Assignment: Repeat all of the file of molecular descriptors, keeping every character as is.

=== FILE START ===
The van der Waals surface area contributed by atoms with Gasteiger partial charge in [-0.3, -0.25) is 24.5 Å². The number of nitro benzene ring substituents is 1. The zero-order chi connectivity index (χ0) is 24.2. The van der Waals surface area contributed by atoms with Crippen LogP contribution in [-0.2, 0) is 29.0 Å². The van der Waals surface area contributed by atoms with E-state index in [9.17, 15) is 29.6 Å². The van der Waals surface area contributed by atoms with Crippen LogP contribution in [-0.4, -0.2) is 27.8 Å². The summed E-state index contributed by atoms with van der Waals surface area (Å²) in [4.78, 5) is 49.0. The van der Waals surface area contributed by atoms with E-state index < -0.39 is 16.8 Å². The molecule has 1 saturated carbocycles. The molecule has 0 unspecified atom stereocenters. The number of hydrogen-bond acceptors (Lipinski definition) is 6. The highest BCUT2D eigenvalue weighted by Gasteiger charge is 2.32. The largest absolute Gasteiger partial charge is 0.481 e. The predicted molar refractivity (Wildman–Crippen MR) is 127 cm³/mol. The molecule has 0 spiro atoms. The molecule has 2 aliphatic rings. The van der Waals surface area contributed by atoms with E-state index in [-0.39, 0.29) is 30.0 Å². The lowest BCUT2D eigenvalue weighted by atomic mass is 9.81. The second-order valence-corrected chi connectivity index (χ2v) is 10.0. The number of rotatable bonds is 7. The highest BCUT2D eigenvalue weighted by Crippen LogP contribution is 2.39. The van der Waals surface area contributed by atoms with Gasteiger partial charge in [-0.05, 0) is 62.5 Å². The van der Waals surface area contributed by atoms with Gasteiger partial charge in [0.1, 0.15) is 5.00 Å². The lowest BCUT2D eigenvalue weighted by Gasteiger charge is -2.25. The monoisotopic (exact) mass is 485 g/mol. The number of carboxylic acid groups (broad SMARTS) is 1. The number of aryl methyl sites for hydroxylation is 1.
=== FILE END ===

The van der Waals surface area contributed by atoms with Gasteiger partial charge in [-0.3, -0.25) is 24.5 Å². The number of nitro benzene ring substituents is 1. The zero-order chi connectivity index (χ0) is 24.2. The van der Waals surface area contributed by atoms with Crippen LogP contribution in [-0.2, 0) is 29.0 Å². The van der Waals surface area contributed by atoms with E-state index in [9.17, 15) is 29.6 Å². The van der Waals surface area contributed by atoms with Crippen LogP contribution in [-0.4, -0.2) is 27.8 Å². The summed E-state index contributed by atoms with van der Waals surface area (Å²) in [4.78, 5) is 49.0. The van der Waals surface area contributed by atoms with E-state index < -0.39 is 16.8 Å². The molecule has 1 saturated carbocycles. The molecule has 0 unspecified atom stereocenters. The number of hydrogen-bond acceptors (Lipinski definition) is 6. The highest BCUT2D eigenvalue weighted by Gasteiger charge is 2.32. The largest absolute Gasteiger partial charge is 0.481 e. The predicted molar refractivity (Wildman–Crippen MR) is 127 cm³/mol. The molecule has 0 spiro atoms. The molecule has 2 aliphatic rings. The van der Waals surface area contributed by atoms with E-state index in [-0.39, 0.29) is 30.0 Å². The lowest BCUT2D eigenvalue weighted by atomic mass is 9.81. The second-order valence-corrected chi connectivity index (χ2v) is 10.0. The number of rotatable bonds is 7. The highest BCUT2D eigenvalue weighted by Crippen LogP contribution is 2.39. The van der Waals surface area contributed by atoms with Gasteiger partial charge in [-0.05, 0) is 62.5 Å². The van der Waals surface area contributed by atoms with Gasteiger partial charge in [0.1, 0.15) is 5.00 Å². The lowest BCUT2D eigenvalue weighted by Gasteiger charge is -2.25. The monoisotopic (exact) mass is 485 g/mol. The number of carboxylic acid groups (broad SMARTS) is 1. The number of aryl methyl sites for hydroxylation is 1.